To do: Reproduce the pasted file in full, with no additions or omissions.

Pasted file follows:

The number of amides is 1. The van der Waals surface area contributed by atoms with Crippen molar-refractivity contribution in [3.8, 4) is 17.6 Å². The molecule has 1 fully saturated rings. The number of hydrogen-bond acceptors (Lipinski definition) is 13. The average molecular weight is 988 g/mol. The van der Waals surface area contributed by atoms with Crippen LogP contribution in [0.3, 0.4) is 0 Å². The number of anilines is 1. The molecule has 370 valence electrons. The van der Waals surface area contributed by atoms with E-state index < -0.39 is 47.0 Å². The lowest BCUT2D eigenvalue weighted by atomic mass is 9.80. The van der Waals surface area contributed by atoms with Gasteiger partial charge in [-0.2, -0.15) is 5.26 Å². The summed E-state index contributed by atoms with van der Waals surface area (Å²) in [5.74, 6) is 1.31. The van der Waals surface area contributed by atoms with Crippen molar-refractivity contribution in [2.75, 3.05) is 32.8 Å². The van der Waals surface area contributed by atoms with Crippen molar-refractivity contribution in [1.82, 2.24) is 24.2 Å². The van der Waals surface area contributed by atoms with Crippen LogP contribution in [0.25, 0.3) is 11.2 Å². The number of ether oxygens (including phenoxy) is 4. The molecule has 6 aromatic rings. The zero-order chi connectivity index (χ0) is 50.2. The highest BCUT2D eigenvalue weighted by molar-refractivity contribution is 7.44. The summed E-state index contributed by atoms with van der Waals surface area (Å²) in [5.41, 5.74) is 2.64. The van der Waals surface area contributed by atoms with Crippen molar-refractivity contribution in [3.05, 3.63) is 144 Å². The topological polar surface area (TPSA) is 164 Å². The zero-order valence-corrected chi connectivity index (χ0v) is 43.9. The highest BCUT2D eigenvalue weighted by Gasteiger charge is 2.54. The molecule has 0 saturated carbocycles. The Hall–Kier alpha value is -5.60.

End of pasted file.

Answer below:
The number of amides is 1. The van der Waals surface area contributed by atoms with Crippen molar-refractivity contribution in [3.8, 4) is 17.6 Å². The molecule has 1 fully saturated rings. The number of hydrogen-bond acceptors (Lipinski definition) is 13. The average molecular weight is 988 g/mol. The van der Waals surface area contributed by atoms with Crippen LogP contribution in [0.3, 0.4) is 0 Å². The number of anilines is 1. The molecule has 370 valence electrons. The van der Waals surface area contributed by atoms with E-state index < -0.39 is 47.0 Å². The lowest BCUT2D eigenvalue weighted by atomic mass is 9.80. The van der Waals surface area contributed by atoms with Gasteiger partial charge in [-0.2, -0.15) is 5.26 Å². The summed E-state index contributed by atoms with van der Waals surface area (Å²) in [5.74, 6) is 1.31. The van der Waals surface area contributed by atoms with Crippen molar-refractivity contribution in [2.75, 3.05) is 32.8 Å². The van der Waals surface area contributed by atoms with Crippen molar-refractivity contribution in [1.82, 2.24) is 24.2 Å². The van der Waals surface area contributed by atoms with Crippen LogP contribution in [0.25, 0.3) is 11.2 Å². The number of ether oxygens (including phenoxy) is 4. The molecule has 6 aromatic rings. The zero-order chi connectivity index (χ0) is 50.2. The highest BCUT2D eigenvalue weighted by molar-refractivity contribution is 7.44. The summed E-state index contributed by atoms with van der Waals surface area (Å²) in [5.41, 5.74) is 2.64. The van der Waals surface area contributed by atoms with Crippen molar-refractivity contribution in [3.05, 3.63) is 144 Å². The topological polar surface area (TPSA) is 164 Å². The zero-order valence-corrected chi connectivity index (χ0v) is 43.9. The highest BCUT2D eigenvalue weighted by Gasteiger charge is 2.54. The molecule has 0 saturated carbocycles. The Hall–Kier alpha value is -5.60.